Many people may not know that “feminist ethics” joined the modern ethical conversation about animals as far back as the late 1970s. Ethics inspired by feminism is in part a reaction against forms of moral thinking that have a character determined largely by men. A “masculine” ethical modus operandi stresses ideals of impartiality, abstractness, distance, and rules.
The feminist “care ethic”, as it has been called, is a move to make philosophical room for moral thinking involving very different notions, such as those of sympathy, empathy, relationships, and particularity.
There are links between feminist ethics and animal ethics. Women have historically been on the receiving end of prejudice and oppression. Consequently, some feminists have perceived in animals an ignored and exploited group that to some degree recalls the historical situation of women.
Another important connection is that animals are not only fitting recipients of some of the ideals of feminist care ethics, they are, unlike non-marginalised groups, especially apt subjects for certain features of the “caring” stance. Being vulnerable and lacking a political voice of their own, they seem to require of us keen attitudes of sympathy and attention.
Josephine Donovan, a feminist animal care theorist, argues further that animals do after all have individual voices of their own, and ones which, if we are to be true to the caring ethic, must be listened to. The farmed pig, the companion dog, the laboratory monkey – these individuals have voices that give rise to ethical requirements. Moral status should be granted, Donovan says, to those “living creatures with whom one can communicate cognitively and emotionally as to their needs and wishes”.
It is in this way, she argues, that we can have a “dialogue” with animals. But can we really have a “dialogical” relationship with them? Ludwig Wittgenstein, as Donovan notes, famously remarked that if a lion could speak we couldn’t understand him. Like many other philosophers, Donovan thinks that Wittgenstein’s remark is simply not true: we could understand the talking lion and, moreover, we can have a kind of dialogue with the lion who cannot speak. We can do this by using mental and emotional capacities to read the lion’s needs and wishes from his behaviour.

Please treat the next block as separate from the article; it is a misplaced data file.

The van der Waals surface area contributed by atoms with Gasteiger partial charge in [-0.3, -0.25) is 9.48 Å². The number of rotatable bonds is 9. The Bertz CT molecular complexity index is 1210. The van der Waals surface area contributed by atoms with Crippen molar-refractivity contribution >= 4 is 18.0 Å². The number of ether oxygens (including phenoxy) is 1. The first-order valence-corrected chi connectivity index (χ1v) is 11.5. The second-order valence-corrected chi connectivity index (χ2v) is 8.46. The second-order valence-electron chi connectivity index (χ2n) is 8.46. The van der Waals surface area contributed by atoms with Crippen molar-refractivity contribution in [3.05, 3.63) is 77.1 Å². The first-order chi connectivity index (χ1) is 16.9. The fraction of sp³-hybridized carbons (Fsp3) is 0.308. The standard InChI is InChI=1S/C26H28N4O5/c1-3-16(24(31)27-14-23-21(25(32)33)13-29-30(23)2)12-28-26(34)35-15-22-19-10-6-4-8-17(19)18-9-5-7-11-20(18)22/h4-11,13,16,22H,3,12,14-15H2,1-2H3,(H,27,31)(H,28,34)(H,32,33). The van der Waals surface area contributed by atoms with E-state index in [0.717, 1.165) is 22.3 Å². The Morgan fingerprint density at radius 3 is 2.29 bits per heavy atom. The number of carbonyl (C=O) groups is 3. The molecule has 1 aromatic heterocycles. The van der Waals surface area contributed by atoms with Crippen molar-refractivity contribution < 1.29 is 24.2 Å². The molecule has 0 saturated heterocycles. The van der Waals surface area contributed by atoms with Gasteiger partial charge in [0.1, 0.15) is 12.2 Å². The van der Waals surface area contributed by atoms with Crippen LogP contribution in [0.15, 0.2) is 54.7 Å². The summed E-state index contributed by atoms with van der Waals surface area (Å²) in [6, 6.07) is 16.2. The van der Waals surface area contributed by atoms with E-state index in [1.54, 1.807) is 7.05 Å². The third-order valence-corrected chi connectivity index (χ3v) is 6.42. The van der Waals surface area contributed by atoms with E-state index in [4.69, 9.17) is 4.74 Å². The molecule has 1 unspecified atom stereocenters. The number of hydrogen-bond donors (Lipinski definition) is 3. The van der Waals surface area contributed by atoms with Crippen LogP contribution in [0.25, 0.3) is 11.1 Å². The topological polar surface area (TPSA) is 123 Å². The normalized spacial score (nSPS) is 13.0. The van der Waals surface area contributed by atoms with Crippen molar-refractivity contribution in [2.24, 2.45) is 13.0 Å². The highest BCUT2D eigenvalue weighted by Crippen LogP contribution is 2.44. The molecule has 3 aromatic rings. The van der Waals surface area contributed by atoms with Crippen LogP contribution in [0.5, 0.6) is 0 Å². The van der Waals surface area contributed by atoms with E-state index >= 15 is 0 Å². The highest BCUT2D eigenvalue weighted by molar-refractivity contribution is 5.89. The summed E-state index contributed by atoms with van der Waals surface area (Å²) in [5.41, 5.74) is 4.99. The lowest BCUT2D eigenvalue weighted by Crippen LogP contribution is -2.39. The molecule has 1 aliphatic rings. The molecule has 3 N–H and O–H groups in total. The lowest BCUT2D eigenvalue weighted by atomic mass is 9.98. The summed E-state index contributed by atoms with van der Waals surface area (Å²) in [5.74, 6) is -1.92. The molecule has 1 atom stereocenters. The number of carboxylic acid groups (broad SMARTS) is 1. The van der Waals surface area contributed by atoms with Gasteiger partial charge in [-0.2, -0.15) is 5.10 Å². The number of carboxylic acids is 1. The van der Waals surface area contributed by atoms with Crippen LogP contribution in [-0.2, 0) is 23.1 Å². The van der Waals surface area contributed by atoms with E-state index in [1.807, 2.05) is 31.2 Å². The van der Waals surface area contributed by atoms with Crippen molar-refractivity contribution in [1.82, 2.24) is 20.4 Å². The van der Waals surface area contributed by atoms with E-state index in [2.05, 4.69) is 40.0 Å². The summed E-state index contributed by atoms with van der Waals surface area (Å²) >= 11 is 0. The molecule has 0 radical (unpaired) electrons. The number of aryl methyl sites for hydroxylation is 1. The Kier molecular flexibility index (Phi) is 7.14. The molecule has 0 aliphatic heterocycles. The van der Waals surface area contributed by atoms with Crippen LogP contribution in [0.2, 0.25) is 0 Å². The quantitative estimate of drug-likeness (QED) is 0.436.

This ability to read, and also communicate with, non-human others is essential to Donovan’s animal care ethic. Because animals can sometimes be hard to read, or because it is easy for us to ignore what they “say”, we need to have capacities like openness, sensitivity, empathy, and imagination.
It is important not to misunderstand what they want. Consider how easy it is to fail to help another person even though we were trying to help her, simply because we haven’t listened or looked, or because we imposed our opinions on her, or were more interested in “doing good” than in finding out what that would consist in.
Furthermore, through practice and exposure we can actually cultivate a discipline of attention and care toward animals. However, the “ethic of care” demands more than just understanding and communicating with the other. To illustrate this, Donovan cites the recent work of Susan Sontag. In her book Regarding the Pain of Others, Sontag investigated how people respond to images of pain, like photographs war atrocities. A person who has no compassionate or empathetic response is a “moral monster”. But many people who respond with this sort of natural emotion do not thereby necessarily act ethically, observed Sontag. In fact, the compassion may be completely shoved aside by various “ideologies”. Also, the sympathy that children feel may be extinguished through education which tells them it is juvenile and inappropriate.
It is not hard to guess the general direction in which this ethic of care points. The relationship we have with each animal must be redirected away from the perpetual “conquest of an alien object”, and towards a conversation with the animal through attention to its revealed and communicated needs and wants. Humans must refrain from “imposing their voice on that of animals” by speaking for them, as opposed to carefully listening and then responding with ethically appropriate action. That, of course, is what one does when one is actively caring for, and listening to, a vulnerable person such as a younger family member or a sick neighbour – even when those individuals, because of their circumstances, cannot speak to us through human language.
One criticism of the animal care ethic is that it does not tell us how to treat animals when there are conflicts, such as clashes between human needs and wants and animal needs and wants. Can we kill them for food? Experiment on them? May we wear them? For Donovan and others, the first important step is to recognise that animals are telling us what they need and want, if only we would listen to them. She cites the Jain proverb: “All beings are fond of life; they like pleasure and hate pain, shun destruction and like to live, they long to live. To all life is dear”.
Another important point to realise, Donovan says, is that often the conflicts are not as troubling as we imagined – so long as we have really committed to the caring ethic of listening to the animals. In other words, if we have understood the importance of the fact that animals too “long to live”, then we surely could not be said to properly care for them when they are treated in many common ways. Not surprisingly, it is an aspect of this feminist-inspired approach that we should also want to change the political structures that cloud the requirements of an ethic of caring and make them harder to live up to.